existence, beyond a reasonable doubt, of at least one statutory
(d) During deliberations the jury sent the trial
court a note stating that it needed "clarification of the Georgia
law pertaining to life in the penitentiary." The trial court asked
the jury to "restate" its question, and "elaborate a bit so I can
tell exactly what you're asking." The jury retired and subsequently
sent a note to the court stating that it withdrew its previous
request. Under these circumstances, the trial court did not err in
failing to charge the jury that a life sentence meant that Thornton
would spend the rest of his natural life in prison. Jones v. State,
263 Ga. 904 (1) (440 SE2d 161) (1994).
Compare Simmons v. South Carolina, 62 USLW 4509 (decided June 17,
(e) The trial court's charge did not ask the jury
to "weigh" the (b) (2) and (b) (7) aggravating circumstances. Nor
did the trial court's charge invite the jury to weigh the torture
and depravity of mind elements of aggravating circumstance (b) (7).
Aggravating circumstances are not invalid simply because they may
overlap to some degree. Castell v. State, 250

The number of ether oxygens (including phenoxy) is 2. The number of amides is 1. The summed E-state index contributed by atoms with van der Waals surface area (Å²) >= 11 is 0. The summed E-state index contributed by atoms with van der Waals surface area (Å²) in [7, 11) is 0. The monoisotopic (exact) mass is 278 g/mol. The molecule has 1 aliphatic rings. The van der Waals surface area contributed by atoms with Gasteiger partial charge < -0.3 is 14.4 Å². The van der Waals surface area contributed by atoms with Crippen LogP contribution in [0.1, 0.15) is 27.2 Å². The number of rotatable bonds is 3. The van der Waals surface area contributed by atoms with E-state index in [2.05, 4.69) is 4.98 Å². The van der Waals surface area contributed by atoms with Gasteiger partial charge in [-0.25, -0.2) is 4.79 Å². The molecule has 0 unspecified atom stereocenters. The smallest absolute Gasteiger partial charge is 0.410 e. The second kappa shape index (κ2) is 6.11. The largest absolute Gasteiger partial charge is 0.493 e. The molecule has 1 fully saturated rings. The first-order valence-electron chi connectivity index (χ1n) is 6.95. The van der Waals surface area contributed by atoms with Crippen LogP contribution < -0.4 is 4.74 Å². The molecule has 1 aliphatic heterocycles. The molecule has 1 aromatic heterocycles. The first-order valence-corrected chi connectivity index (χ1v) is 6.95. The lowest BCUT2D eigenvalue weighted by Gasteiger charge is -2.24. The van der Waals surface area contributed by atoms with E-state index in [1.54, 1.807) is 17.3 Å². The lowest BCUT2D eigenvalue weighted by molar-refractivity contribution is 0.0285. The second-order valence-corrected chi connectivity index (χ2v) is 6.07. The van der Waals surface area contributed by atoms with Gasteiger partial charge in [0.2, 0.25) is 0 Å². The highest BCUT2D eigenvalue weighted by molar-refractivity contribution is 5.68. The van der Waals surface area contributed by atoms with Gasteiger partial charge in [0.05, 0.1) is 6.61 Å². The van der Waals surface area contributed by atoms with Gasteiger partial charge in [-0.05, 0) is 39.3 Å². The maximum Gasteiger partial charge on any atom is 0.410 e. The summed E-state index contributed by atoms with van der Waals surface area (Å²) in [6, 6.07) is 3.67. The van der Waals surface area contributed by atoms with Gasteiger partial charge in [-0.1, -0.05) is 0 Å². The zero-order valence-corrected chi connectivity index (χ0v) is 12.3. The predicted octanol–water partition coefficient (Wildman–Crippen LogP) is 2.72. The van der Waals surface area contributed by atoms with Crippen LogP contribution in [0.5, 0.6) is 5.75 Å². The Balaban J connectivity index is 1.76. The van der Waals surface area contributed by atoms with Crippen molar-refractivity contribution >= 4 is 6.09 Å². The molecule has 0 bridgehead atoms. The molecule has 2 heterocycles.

Ga. 776 (17) (301 SE2d 234) (1983).
(f) The trial court was not required to instruct
the jury to consider the specific mitigating circumstances requested
by Thornton. Taylor v. State, 261 Ga. 287
(11) (404 SE2d 255) (1991).
(g) The trial court did not err in instructing
the jury that it could "recommend" the death penalty when it was
clear from the charge that the recommendation would be binding on
the trial court. Holiday v. State, 258 Ga.
393 (19) (a) (369 SE2d 241)
(h) Thornton maintains the trial court erred in
refusing to charge the jury that it could impose a life sentence
based solely on mercy. The trial court's instructions satisfied the
requirement under Georgia law that the jury be informed it can
consider all evidence presented in both phases of trial; that the